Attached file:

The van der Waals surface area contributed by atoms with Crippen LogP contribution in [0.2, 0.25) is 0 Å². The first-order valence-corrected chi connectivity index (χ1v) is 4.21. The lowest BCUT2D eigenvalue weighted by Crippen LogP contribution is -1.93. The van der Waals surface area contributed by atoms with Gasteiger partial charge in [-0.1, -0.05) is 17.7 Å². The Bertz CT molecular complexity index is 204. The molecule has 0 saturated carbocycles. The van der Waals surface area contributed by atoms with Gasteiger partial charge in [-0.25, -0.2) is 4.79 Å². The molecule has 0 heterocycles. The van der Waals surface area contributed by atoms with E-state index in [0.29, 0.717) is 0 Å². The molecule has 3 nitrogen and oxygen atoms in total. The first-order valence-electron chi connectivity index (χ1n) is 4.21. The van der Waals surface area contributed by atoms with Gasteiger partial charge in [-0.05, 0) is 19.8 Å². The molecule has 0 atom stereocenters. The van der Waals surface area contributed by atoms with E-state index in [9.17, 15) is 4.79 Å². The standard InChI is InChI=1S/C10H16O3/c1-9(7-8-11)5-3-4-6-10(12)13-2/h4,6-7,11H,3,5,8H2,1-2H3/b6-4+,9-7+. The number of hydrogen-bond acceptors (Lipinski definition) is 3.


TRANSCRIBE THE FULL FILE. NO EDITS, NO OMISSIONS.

The van der Waals surface area contributed by atoms with Crippen LogP contribution in [0.2, 0.25) is 0 Å². The first-order valence-corrected chi connectivity index (χ1v) is 4.21. The lowest BCUT2D eigenvalue weighted by Crippen LogP contribution is -1.93. The van der Waals surface area contributed by atoms with Gasteiger partial charge in [-0.1, -0.05) is 17.7 Å². The Bertz CT molecular complexity index is 204. The molecule has 0 saturated carbocycles. The van der Waals surface area contributed by atoms with Gasteiger partial charge in [-0.25, -0.2) is 4.79 Å². The molecule has 0 heterocycles. The van der Waals surface area contributed by atoms with E-state index in [0.29, 0.717) is 0 Å². The molecule has 3 nitrogen and oxygen atoms in total. The first-order valence-electron chi connectivity index (χ1n) is 4.21. The van der Waals surface area contributed by atoms with Gasteiger partial charge in [-0.05, 0) is 19.8 Å². The molecule has 0 atom stereocenters. The van der Waals surface area contributed by atoms with E-state index in [9.17, 15) is 4.79 Å². The standard InChI is InChI=1S/C10H16O3/c1-9(7-8-11)5-3-4-6-10(12)13-2/h4,6-7,11H,3,5,8H2,1-2H3/b6-4+,9-7+. The number of hydrogen-bond acceptors (Lipinski definition) is 3.